Clutching at straws, in the absence of any noise on stopping, I'm hoping that there may have been a vapour lock in the HP fuel line due to the heat. Two people who properly know about diesels have mentioned that as a possibility.

Waka Tiki. Re keys on water inlet - That is good plan. Ours is under a quarter berth which will invariably have stuff piled on as it's just inside the companionway. I think I'll try it though. I also want an exhaust alarm - Hardover, we have a temperature guauge, but you have to kneel down to read it so it's not a lot of use. I'm not at all sure there are audible alarms on the Centaur/MD2B - just visuals. May be wrong on that.
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Re: MD2B overheated & stopped

Post by Jolly Roger »

UserError wrote: Wed Mar 28, 2018 10:47 pm I also want an exhaust alarm - Hardover, we have a temperature guauge, but you have to kneel down to read it so it's not a lot of use. I'm not at all sure there are audible alarms on the Centaur/MD2B - just visuals. May be wrong on that.
You could easily rig up a small digital thermometer with the sensor attached to the exhaust. These battery operated (or 12V) thermometers have quite long leads so you can move the control box to somewhere convenient. Cost wise battery ones are about £5 regularly from Aldi and Lidl, so you could easily have several set up.
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Re: MD2B overheated & stopped

Post by BrightStar »

You do not have melted Pistons, if the engine turned over, started and ran there is not likely to be much fundamentally wrong with it.

I would fix the exhaust, check that the oil is ok and give it another go, these old Volvo engines are robust and pretty bombproof

If when you hand crank you can feel each cylinder compression that's good
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Re: MD2B overheated & stopped

Post by Vegable »

As you've run the engine with no coolant water it's odds on that the impellor in the water pump has taken grave exception to spinning without any water and will have shredded itself. I think this will reveal why you've no water flow. I'd also check that you've not got any discarded impellor vanes stuck in the coolant water pipes going out of the pump too which might also be blocking the water flow.
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Re: MD2B overheated & stopped

Post by UserError »

Jolly Roger, thanks. I'm definitely on the lookout for a sensor of some kind. The current guage is almost useless as you can't read it without doubling up or kneeling down. Assuming this guage is just a voltmeter, I had wondered about tapping into its supply and calibrating a simple alarm. I'm currently looking for a schematic for a simple alarm system without or with a temperature value output to run from the existing sensor or strapped to the exhaust.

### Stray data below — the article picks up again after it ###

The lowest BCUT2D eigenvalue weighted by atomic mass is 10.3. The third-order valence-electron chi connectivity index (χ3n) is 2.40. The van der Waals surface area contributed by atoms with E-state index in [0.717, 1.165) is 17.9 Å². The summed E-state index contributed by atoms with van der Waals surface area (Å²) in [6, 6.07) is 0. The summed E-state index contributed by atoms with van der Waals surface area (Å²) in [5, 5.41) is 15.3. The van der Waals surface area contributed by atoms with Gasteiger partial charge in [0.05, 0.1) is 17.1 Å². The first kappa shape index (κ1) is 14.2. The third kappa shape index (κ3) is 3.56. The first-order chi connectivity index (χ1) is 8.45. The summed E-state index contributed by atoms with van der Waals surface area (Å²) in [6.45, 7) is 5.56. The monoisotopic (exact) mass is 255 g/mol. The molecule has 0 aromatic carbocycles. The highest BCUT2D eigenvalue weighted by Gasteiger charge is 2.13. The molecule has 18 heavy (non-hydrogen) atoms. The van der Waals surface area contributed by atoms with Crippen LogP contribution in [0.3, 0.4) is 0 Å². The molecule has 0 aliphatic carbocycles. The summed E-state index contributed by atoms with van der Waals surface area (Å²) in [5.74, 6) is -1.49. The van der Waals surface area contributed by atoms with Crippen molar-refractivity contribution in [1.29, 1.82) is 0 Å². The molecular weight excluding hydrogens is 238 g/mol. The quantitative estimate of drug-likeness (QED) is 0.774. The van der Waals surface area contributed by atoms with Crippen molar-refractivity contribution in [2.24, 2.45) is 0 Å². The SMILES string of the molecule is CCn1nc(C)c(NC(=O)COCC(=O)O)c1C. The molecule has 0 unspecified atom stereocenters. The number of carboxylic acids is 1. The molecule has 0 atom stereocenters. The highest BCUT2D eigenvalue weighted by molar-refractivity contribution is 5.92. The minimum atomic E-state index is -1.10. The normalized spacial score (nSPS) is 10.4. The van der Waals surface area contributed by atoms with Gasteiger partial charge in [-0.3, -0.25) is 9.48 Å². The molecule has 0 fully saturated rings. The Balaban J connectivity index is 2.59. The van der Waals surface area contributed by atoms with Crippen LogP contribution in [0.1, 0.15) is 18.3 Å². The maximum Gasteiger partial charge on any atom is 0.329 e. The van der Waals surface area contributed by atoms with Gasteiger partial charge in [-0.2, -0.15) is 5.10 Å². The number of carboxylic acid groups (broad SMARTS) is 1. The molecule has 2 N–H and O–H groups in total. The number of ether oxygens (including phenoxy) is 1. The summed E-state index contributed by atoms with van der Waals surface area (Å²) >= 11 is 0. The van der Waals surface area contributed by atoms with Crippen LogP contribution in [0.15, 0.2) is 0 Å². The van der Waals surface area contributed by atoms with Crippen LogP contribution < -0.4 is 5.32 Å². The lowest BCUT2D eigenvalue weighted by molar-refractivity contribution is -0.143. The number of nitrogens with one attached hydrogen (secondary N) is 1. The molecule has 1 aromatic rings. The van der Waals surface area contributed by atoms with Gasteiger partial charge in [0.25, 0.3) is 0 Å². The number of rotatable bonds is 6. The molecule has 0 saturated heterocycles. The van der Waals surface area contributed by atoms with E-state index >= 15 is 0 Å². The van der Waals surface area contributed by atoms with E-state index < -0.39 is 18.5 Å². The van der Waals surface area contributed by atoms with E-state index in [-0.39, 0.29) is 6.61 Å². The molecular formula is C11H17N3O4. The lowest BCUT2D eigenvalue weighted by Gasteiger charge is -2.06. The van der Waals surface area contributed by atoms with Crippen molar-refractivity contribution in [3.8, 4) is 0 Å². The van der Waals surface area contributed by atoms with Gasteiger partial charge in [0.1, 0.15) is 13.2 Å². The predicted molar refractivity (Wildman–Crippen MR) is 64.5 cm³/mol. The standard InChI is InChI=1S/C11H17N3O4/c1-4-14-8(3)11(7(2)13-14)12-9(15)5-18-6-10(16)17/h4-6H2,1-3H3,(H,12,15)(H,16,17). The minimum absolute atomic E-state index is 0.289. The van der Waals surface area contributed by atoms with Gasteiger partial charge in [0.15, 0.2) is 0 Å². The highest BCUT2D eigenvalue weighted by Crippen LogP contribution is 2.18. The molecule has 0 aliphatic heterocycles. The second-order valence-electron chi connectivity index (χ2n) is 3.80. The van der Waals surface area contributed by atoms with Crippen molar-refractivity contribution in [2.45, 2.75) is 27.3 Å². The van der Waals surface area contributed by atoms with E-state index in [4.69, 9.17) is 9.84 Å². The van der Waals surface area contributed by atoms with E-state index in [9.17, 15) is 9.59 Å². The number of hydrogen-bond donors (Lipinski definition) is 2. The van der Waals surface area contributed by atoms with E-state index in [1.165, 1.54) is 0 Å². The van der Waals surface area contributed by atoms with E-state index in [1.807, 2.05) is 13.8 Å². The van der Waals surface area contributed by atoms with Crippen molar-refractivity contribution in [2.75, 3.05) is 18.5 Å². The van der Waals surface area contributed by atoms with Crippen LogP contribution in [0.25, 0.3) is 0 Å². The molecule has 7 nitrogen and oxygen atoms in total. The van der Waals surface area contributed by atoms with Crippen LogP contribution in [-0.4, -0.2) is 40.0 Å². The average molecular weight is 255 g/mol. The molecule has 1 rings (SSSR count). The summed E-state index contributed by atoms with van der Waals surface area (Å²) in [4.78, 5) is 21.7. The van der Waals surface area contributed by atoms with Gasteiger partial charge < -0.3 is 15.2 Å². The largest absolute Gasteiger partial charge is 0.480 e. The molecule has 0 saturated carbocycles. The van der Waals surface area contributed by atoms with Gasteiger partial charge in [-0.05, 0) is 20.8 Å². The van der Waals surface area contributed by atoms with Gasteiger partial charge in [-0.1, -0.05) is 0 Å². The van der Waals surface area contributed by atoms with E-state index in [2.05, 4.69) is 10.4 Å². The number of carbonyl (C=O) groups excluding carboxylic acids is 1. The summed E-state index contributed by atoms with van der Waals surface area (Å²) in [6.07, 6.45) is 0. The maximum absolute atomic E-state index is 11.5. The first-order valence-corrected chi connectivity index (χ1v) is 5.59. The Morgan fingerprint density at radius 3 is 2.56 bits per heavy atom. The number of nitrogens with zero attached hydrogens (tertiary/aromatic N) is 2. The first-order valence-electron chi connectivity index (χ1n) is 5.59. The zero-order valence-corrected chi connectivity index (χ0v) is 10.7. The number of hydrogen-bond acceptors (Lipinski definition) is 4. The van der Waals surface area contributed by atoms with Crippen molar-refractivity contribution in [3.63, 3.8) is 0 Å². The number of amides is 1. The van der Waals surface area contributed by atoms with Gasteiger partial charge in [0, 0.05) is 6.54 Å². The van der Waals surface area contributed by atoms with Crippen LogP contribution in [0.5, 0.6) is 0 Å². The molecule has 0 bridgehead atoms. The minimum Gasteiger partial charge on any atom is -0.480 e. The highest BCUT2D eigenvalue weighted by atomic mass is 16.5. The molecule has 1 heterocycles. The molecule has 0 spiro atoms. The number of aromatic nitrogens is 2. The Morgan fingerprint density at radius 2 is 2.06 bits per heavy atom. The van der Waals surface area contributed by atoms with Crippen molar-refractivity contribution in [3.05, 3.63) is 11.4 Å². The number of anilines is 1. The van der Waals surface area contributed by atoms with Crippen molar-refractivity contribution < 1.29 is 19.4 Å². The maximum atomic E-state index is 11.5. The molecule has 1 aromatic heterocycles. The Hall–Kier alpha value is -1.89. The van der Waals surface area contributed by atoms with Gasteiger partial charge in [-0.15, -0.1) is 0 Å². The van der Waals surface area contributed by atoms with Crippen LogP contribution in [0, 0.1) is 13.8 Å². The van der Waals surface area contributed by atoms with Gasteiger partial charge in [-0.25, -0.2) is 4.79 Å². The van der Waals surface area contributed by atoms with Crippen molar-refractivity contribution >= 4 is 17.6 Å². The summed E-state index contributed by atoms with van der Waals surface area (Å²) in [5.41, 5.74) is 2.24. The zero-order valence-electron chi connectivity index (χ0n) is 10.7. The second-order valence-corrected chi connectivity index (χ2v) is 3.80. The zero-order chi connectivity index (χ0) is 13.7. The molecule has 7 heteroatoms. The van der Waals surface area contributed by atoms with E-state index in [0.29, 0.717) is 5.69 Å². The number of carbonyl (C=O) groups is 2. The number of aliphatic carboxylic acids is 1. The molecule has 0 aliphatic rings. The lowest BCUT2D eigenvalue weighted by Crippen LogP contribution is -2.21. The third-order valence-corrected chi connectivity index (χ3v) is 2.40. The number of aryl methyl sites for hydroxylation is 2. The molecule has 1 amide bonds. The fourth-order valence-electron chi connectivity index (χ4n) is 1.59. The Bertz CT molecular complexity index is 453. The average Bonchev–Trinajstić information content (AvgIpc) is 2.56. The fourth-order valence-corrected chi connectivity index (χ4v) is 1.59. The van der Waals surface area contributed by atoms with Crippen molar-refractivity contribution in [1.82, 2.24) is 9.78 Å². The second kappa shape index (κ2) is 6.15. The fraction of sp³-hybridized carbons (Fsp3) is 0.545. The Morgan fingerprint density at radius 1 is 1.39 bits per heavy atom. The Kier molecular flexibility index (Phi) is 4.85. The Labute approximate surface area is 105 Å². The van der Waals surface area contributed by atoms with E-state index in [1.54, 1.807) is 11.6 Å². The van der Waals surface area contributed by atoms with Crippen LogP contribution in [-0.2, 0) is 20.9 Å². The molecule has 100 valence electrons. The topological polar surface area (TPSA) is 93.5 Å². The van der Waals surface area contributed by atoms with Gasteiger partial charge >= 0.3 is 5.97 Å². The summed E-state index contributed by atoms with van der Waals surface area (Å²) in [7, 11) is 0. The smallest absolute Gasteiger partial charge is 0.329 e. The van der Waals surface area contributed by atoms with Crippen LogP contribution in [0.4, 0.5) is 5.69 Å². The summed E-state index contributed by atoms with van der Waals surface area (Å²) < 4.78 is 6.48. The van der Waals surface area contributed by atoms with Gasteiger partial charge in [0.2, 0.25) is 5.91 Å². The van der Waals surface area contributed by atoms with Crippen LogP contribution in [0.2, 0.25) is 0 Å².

Brightstar, that is encouraging to hear. When I ran it yesterday, it sounded OK which has to be a good sign. As well as it starting easily & running well. I'll try work out how to feel each cylinder's compression and have a go this weekend.

Having said that, what is "starting easily"? Probably 10-15 seconds of cranking. The engine spins, then starts firing intermittently for a short while until it establishes itself. The starting time has got shorter I'm sure, since I first started it (been started maybe 6 or seven times now). Is that good or bad? - it feels good to me as it starts, but I have got no reference.

Mike, the cause of no flow was me not opening the water cock, so definitely known. I checked the impeller yesterday and it is in one piece. I will get a new one but for testing purposes I used it, after checking the vanes whilst bending them quite harshly in both directions. There was water output in the exhaust, but possibly down on what it ought to be, which is not surprising.

One thing I did note is the topography of the pump cover plate: there is a raised "island" in the centre. Is that meant to be like that or should the plate be flat smooth? I have read that wear on the cover plate actually contributes more to poor efficiency than worn vanes ever do. If it's supposed to be flat, any reason why I can't fettle the other side & flip it over? A Speedseal is on my "would be nice to have" list, but I don't want to get one until I know that the engine is good.

Following on from this, I read on here or the YBW forum but can't find it, a sensible source of knurled stainless screws for the cover. One of mine has gone AWOL. It's either resting on something I can't see or I missed it whilst emptying the bilge and it's at the bottom of the river.

Thanks everyone.
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Re: MD2B overheated & stopped

Post by Jolly Roger »

UserError wrote: Fri Apr 06, 2018 7:49 amHaving said that, what is "starting easily"? Probably 10-15 seconds of cranking. The engine spins, then starts firing intermittently for a short while until it establishes itself. The starting time has got shorter I'm sure, since I first started it (been started maybe 6 or seven times now). Is that good or bad? - it feels good to me as it starts, but I have got no reference.
You cannot compare starting a modern diesel car with an old marine engine. Modern cars have the glow plugs start to heat up as soon as the doors are unlocked. So a marine diesel in cold weather must heat the glow plugs before turning the engine over. By doing this it reduces the power required from the battery as both are power hungry. So to answer your comment, 10 to 15 seconds for a first start is quite normal and as the engine is restarted once warm, the time will reduce.
Roger